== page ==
Running FreeBSD on Toshiba Portégé R100

The Toshiba Portégé R100 is a very nice and compact laptop. Take a look at my photos of it. I decided to run FreeBSD on it and stumbled upon a few things that needed further research.


If you have a pcmcia cdrom drive, you can boot on it by holding down the "C" button during boot. The FreeBSD installer shouldn't have any problems installing from the pcmcia drive.

I don't have a cd burner, so I chose to install via PXE. I will not go into much detail about the process, but the highlights are:

The acpi_toshiba kernel module

The acpi_toshiba module makes some of the FN+Fx button combinations work, most notably FN+F6 and FN+F7 to adjust the brightness and FN+F8 to turn off the backlight (I wonder why that function is not on FN+F1 as the symbols would indicate).

Add the following line to /boot/loader.conf to load it at boot time:


Enhanced SpeedStep

Intel Pentium M processors have circuitry for changing their clock frequency and input voltage on-the-fly. In addition to providing a large range of frequencies - typically between 5 and 7, in contrast to earlier processors from Intel, which only had "fast" and "slow" speeds

Taking advantage of this is very easy. Install /usr/ports/sysutils/estctrl and add the following two lines to your rc.conf:


With FreeBSD 6.0 and later estctrl has been deprecated and it is recommended to use powerd instead which is included in the base system. Just add the following line to your rc.conf:


Intel(R) PRO/Wireless 2200BG

The driver for the builtin wireless card is part of the main FreeBSD tree from FreeBSD 6.0, but you still have to install the iwi-firmware from ports.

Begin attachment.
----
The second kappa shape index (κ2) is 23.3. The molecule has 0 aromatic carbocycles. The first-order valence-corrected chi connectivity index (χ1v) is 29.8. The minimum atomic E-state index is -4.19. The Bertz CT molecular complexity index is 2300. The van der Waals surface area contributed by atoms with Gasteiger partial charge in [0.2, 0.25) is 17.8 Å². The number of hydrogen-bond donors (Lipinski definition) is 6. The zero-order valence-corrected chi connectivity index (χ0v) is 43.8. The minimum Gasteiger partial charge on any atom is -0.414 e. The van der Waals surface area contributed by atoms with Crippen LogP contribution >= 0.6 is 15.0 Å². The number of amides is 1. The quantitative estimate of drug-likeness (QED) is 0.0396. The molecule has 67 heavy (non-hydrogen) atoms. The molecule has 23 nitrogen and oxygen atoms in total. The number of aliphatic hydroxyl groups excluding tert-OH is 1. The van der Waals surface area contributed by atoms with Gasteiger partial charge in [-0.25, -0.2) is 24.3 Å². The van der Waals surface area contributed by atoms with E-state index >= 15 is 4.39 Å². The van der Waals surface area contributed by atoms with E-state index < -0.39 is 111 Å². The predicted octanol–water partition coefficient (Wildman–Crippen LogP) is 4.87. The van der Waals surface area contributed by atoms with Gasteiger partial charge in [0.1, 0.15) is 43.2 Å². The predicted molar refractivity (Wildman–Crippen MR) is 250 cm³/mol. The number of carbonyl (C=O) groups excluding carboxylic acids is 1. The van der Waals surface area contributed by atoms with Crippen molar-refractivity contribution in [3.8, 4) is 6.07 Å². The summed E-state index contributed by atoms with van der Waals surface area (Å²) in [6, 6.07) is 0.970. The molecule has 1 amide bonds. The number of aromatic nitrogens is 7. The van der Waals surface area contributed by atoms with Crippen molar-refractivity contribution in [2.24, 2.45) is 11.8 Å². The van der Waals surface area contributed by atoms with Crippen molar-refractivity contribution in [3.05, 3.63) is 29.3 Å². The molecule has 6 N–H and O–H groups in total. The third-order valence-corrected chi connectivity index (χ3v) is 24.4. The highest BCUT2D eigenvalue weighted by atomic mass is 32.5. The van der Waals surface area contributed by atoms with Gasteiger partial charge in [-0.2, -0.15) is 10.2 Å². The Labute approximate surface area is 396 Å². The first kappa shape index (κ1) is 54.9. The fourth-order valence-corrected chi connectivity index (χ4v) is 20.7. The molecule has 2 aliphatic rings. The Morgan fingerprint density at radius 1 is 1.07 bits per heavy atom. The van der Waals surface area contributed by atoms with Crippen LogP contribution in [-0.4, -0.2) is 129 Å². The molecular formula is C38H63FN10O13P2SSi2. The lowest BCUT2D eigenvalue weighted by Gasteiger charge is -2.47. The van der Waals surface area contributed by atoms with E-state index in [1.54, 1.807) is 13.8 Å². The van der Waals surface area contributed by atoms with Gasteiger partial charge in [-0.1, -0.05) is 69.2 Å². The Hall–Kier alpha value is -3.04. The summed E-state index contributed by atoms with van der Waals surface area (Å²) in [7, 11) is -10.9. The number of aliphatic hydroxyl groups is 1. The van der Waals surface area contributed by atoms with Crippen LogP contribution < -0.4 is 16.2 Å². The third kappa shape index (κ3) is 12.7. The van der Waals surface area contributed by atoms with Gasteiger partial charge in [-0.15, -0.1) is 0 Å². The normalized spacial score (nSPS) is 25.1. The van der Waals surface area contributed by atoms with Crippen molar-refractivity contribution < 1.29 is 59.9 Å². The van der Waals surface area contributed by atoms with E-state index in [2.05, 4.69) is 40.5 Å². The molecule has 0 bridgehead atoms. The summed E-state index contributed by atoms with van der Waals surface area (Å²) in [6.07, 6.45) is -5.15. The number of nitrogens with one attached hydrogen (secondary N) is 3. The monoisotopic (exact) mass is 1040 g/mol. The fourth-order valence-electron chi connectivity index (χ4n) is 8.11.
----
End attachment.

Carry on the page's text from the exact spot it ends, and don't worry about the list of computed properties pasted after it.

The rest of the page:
The firmware is located in /usr/ports/net/iwi-firmware. After installing it, add the following line to rc.conf to load the firmware at boot:


From FreeBSD 6.2 you need the /usr/ports/net/iwi-firmware-kmod port instead of the one mentioned above. The following line in /boot/loader.conf should be enough to load both the if_iwi module and the neccesary firmware at boot:



At the time of this writing something goes horribly wrong when resuming from S3 suspend. If I unload the if_iwi kernel module before suspending it seems to be a bit better, but then the filesystems have problems with disk access. I hope to find a solution to that.

A little more investigation points to ata being the problem. The laptop has survived a suspend once when boot_verbose was enabled, so it could be a timing problem. I haven't been able to reproduce the success yet though.

I have now enabled the vesa console and is running it in 1024x768. Combined with boot_verbose, this makes resume work almost every time if I manually change to vt1 before suspending. However something goes wrong if I close the lid before the suspend is complete.

The Trident CyberbladeXP4 is supported by 6.8.2 but there is no hardware acceleration. Furthermore the xorg.conf file needed some tweaking in order to get 1024x768 pixels in 24bit.

My xorg.conf is here.

The video resolution gets strange after the lid has been closed but is easily restored by switching to vt1 and back to X. I made a small script that does that which gets called by devd.

Insert the following into /etc/devd.conf:

notify 5 {
        match "system"          "ACPI";
        match "subsystem"       "Lid";
        action "/root/bin/notify_lid $notify";

The notify_lid script is here.

I now tried changing to the "vesa" driver in xorg.conf. When X starts up the colors are strange but a change to vt1 and back makes them normal. The devd hack is not neccesary with the vesa driver. Furthermore there is now acceleration.

I got a mail about this issue a while ago:

By the way, X.Org works just fine with trident driver if there is an option:

  Section "Device"
      Driver     "trident"
      Option     "ShadowFB"      "on"           # here it is

I have tested this and it works, but unfortunately it starts acting strange if you switch to an external monitor. If you don't need to do that, everything should be fine with the trident driver.

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